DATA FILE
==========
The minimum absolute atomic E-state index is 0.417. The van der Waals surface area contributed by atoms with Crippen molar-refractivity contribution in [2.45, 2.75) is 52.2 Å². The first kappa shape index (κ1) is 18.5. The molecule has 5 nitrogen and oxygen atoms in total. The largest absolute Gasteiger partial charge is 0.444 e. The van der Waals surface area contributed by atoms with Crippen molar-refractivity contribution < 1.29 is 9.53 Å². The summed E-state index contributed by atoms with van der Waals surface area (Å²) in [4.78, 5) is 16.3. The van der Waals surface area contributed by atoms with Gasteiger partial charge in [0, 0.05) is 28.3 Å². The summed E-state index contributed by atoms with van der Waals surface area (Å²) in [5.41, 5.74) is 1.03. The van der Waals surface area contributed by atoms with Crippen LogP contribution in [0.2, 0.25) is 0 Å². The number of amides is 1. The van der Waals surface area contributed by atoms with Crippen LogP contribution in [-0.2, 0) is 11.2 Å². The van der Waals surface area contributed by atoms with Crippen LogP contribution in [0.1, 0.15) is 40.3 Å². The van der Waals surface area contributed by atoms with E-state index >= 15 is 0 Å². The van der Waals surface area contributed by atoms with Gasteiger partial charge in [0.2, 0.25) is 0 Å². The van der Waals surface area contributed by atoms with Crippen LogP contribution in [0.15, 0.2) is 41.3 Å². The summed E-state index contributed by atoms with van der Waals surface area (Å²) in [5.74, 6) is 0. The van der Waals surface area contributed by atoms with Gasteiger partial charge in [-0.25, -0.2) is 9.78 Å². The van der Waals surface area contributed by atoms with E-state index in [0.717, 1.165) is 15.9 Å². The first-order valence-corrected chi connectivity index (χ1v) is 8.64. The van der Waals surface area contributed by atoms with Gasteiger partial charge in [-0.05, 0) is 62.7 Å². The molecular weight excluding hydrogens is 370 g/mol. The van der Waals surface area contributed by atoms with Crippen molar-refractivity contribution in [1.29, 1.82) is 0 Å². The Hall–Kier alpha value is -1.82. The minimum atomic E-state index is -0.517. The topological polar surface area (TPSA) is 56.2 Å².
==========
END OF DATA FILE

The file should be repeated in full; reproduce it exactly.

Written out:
The minimum absolute atomic E-state index is 0.417. The van der Waals surface area contributed by atoms with Crippen molar-refractivity contribution in [2.45, 2.75) is 52.2 Å². The first kappa shape index (κ1) is 18.5. The molecule has 5 nitrogen and oxygen atoms in total. The largest absolute Gasteiger partial charge is 0.444 e. The van der Waals surface area contributed by atoms with Crippen molar-refractivity contribution < 1.29 is 9.53 Å². The summed E-state index contributed by atoms with van der Waals surface area (Å²) in [4.78, 5) is 16.3. The van der Waals surface area contributed by atoms with Gasteiger partial charge in [0, 0.05) is 28.3 Å². The summed E-state index contributed by atoms with van der Waals surface area (Å²) in [5.41, 5.74) is 1.03. The van der Waals surface area contributed by atoms with Crippen LogP contribution in [0.2, 0.25) is 0 Å². The number of amides is 1. The van der Waals surface area contributed by atoms with Crippen LogP contribution in [-0.2, 0) is 11.2 Å². The van der Waals surface area contributed by atoms with Crippen LogP contribution in [0.1, 0.15) is 40.3 Å². The van der Waals surface area contributed by atoms with E-state index >= 15 is 0 Å². The van der Waals surface area contributed by atoms with Gasteiger partial charge in [0.2, 0.25) is 0 Å². The van der Waals surface area contributed by atoms with Crippen LogP contribution in [0.15, 0.2) is 41.3 Å². The summed E-state index contributed by atoms with van der Waals surface area (Å²) in [5.74, 6) is 0. The van der Waals surface area contributed by atoms with Gasteiger partial charge in [-0.25, -0.2) is 9.78 Å². The van der Waals surface area contributed by atoms with E-state index in [0.717, 1.165) is 15.9 Å². The first-order valence-corrected chi connectivity index (χ1v) is 8.64. The van der Waals surface area contributed by atoms with Gasteiger partial charge in [-0.05, 0) is 62.7 Å². The molecular weight excluding hydrogens is 370 g/mol. The van der Waals surface area contributed by atoms with Crippen molar-refractivity contribution in [1.29, 1.82) is 0 Å². The Hall–Kier alpha value is -1.82. The minimum atomic E-state index is -0.517. The topological polar surface area (TPSA) is 56.2 Å².